Press code bans snooping in wake of royal eavesdrop case
Voluntary code strengthened
The Press Complaints Commission has explicitly banned digital snooping by journalists in a change to its Code of Practice. The move comes in the wake of journalist Clive Goodman's conviction for eavesdropping on royal staff members' phone messages.
Though the PCC said that the code previously banned such activity, it said that in the wake of the case its editors' committee wanted to make the ban explicit. The code is voluntary but adhered to by newspapers which sign up to it. It is enforced by the PCC.
The new Code says that: "The press must not seek to obtain or publish material acquired by using hidden cameras or clandestine listening devices; or by intercepting private or mobile telephone calls, messages or emails; or by the unauthorized removal of documents, or photographs; or by accessing digitally held private information without consent."
The new insertion is the last phrase about accessing digitally held private information without the consent of the owner, and is targeted at voicemail hacking.
Most electronic eavesdropping on telephone activity is illegal, but the PCC is hoping its code is enforced internally by editors, cutting down on clandestine listening.
Former News of the World royal editor Goodman was jailed after admitting accessing the voicemails of royal employees 487 times in just one eight-month spell. He was jailed for four months for breach of the Regulation of Investigatory Powers Act.
Also jailed was former footballer turned private investigator Glenn Mulcaire, who worked for Goodman and the News of the World on a contract basis.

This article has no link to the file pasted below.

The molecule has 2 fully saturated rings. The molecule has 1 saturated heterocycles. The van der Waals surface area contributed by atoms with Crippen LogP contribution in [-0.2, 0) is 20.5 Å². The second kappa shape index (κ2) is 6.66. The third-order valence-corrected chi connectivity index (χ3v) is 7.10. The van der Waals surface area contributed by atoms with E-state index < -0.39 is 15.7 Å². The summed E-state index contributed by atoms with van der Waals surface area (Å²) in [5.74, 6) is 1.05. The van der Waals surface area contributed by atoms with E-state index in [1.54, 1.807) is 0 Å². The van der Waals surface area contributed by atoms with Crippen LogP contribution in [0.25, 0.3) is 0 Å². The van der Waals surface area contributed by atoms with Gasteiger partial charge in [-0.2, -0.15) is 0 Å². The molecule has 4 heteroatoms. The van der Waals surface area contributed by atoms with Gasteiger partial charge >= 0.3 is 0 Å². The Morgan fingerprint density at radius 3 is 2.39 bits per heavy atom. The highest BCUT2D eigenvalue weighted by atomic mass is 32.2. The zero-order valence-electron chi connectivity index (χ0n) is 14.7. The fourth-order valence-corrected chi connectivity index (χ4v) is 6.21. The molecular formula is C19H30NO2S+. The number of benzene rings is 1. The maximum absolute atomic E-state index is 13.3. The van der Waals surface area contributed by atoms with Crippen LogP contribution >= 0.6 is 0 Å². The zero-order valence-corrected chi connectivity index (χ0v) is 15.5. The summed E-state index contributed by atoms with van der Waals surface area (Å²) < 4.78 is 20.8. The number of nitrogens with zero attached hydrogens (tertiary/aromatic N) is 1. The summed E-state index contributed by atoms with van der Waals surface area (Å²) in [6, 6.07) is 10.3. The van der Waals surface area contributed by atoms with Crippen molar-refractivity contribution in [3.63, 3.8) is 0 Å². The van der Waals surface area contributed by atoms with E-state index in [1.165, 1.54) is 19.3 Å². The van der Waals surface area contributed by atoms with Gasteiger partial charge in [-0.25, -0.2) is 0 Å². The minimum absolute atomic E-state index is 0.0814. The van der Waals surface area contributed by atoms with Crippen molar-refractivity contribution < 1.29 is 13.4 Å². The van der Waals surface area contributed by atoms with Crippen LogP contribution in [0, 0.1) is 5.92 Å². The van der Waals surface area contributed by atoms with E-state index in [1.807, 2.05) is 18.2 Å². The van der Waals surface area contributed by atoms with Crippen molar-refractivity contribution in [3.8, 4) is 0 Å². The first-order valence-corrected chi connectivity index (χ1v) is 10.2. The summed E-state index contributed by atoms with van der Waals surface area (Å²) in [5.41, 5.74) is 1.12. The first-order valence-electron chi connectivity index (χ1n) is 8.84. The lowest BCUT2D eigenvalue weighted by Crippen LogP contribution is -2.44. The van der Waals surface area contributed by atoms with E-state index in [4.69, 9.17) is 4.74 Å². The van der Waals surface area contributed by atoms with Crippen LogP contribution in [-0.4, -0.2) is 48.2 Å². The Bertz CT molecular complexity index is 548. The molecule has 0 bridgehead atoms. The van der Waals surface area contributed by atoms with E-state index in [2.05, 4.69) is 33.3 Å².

Another change to the PCC Code in the aftermath of Mulcaire's conviction is designed to ensure that newspapers remain responsible for the activities of contractors as well as staff.
"Engaging in misrepresentation or subterfuge, including by agents or intermediaries, can generally be justified only in the public interest, and then only when the material cannot be obtained by other means," the code states. The phrase including agents and intermediaries has just been added.
"In Clause 10, we felt that, under the spirit of the code, as removal of documents or photographs without consent is already unacceptable, then hacking into computers to obtain such material must also be," said Les Hinton, chairman of the PCC's Code of Practice committee. Hinton is also executive chairman of News International, publisher of the News of the World.
"Similarly, the use of third parties to gain information that would otherwise be protected by the code would also amount to a breach. In both cases, it would be better, for the avoidance of doubt, to state this specifically," he said.
The code has also been changed to reflect the growing trend of user-generated content being posted to newspaper websites. The code now makes it clear that editors are only responsible for content their journalists create and control, not material sent in by readers. It has been amended to apply to "editorial material" only.
Copyright © 2007, OUT-LAW.com
OUT-LAW.COM is part of international law firm Pinsent Masons.
Sponsored: Virtual application patterns